Ricochet News

Western Cape dam levels have dropped by 1% since last week

Oct 23, 2019
Western Cape dam levels have dropped by 1% since last week

George - The Western Cape Water Supply System (WCWSS) declined by 1% in the last week. This is according to the Department of Water and Sanitation (DWS) hydrological report of Monday.

Rashid Khan, Western Cape Provincial Head of DWS says that the System (WCWSS) is currently at 79,28% as compared to 80,22% last week.

“While we are witnessing a week by week slight drop on dam levels, our state of dams show our water management decisions are keeping us within the margins of water security,” says Khan.

Khan further states that the Gouritz River Catchment which covers the Central Karoo and the Southern Cape remains a worry. Local municipalities in that area are already preparing to announce restrictions for the summer.

The DWS is pleased that Olifants Doorn River Catchment remains stable as it has been above 90% for the past few weeks.

It adds that the Theerwaterskloof which is the largest dam is currently at 69, 29%, a notable increase from 58, 17 same time last year. While the water security is better off than the past 3 seasons, DWS encourages end users to stretch that bucket of water till the next replenishment.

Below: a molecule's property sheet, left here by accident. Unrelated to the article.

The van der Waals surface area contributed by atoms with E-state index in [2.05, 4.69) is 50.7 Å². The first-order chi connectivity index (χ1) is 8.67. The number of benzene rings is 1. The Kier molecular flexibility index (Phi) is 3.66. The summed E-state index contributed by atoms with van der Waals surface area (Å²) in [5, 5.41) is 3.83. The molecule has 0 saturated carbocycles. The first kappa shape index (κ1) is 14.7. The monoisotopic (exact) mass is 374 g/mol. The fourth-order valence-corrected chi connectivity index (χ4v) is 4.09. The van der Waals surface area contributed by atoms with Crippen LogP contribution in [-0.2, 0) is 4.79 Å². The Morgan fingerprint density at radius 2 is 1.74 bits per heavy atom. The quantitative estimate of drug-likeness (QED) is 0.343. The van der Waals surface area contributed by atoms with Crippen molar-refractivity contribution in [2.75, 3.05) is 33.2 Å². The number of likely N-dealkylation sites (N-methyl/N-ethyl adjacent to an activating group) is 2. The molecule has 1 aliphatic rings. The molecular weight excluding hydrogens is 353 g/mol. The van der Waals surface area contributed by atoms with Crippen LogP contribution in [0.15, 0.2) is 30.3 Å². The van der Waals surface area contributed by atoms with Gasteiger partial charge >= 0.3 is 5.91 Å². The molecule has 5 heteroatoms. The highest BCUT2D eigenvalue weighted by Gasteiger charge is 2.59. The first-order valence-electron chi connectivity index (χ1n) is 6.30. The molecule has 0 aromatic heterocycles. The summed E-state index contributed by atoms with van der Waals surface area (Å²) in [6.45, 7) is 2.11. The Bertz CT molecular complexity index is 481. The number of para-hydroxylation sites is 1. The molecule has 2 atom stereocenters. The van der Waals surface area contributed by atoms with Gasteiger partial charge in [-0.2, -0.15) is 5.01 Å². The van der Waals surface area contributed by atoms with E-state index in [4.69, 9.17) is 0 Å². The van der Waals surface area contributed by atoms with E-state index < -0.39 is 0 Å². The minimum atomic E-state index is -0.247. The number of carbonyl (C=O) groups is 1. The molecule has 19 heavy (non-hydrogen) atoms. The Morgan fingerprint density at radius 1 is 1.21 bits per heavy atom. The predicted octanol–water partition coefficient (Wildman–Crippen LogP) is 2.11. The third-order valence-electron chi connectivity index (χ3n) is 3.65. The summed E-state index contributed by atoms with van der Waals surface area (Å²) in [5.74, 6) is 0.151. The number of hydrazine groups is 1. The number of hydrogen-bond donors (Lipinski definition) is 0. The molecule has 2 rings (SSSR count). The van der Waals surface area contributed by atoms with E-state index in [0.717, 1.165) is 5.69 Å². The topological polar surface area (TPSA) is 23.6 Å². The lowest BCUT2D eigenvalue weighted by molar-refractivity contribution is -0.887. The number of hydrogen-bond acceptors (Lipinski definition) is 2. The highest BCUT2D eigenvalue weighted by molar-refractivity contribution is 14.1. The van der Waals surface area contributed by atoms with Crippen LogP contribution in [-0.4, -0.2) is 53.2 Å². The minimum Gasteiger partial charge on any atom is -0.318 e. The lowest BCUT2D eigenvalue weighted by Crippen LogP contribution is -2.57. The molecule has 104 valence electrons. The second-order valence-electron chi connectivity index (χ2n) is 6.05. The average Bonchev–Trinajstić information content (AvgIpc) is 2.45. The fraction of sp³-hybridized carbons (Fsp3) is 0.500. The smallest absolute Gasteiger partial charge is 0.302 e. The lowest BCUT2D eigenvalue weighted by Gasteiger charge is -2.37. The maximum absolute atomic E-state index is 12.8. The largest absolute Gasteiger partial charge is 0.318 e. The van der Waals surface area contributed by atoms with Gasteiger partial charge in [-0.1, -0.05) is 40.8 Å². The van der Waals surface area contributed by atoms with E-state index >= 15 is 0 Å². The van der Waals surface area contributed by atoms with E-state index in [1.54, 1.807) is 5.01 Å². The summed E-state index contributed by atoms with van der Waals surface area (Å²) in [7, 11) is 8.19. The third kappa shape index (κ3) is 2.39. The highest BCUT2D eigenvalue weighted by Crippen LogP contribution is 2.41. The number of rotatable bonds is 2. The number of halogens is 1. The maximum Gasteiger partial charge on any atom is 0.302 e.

Khan further says water conservation by now should be a daily conversation in every household.

“Let us not wait for the drought crisis to act. It is time, now to act and act without delay. The South African Weather Services (SAWS) predict heat waves across the country for the next few days, and such period is consistent with high water usage.

"The DWS is urging all water users to use water sparingly during this period. A special word of thanks to those that have implemented longer term recycling measures, using recycled water in lieu of municipal water," he says.

"This is in line with the departmental line of command that alternative sources of water should be utilized first and municipal supply mainly from surface waters should be utilized as a secondary source. This is done mainly to conserve our precious surface water resources.

"First of November marks the end of hydrological cycle, and soon after all the data is gathered, DWS will run its scientific yield model. The yield model is used as decision making support for allocations to users in the coming year.

"Large users, especially the agricultural sector rely on accurate information on water availability to plan their economic activities for the year ahead. Water is Life, Sanitation is Dignity.”

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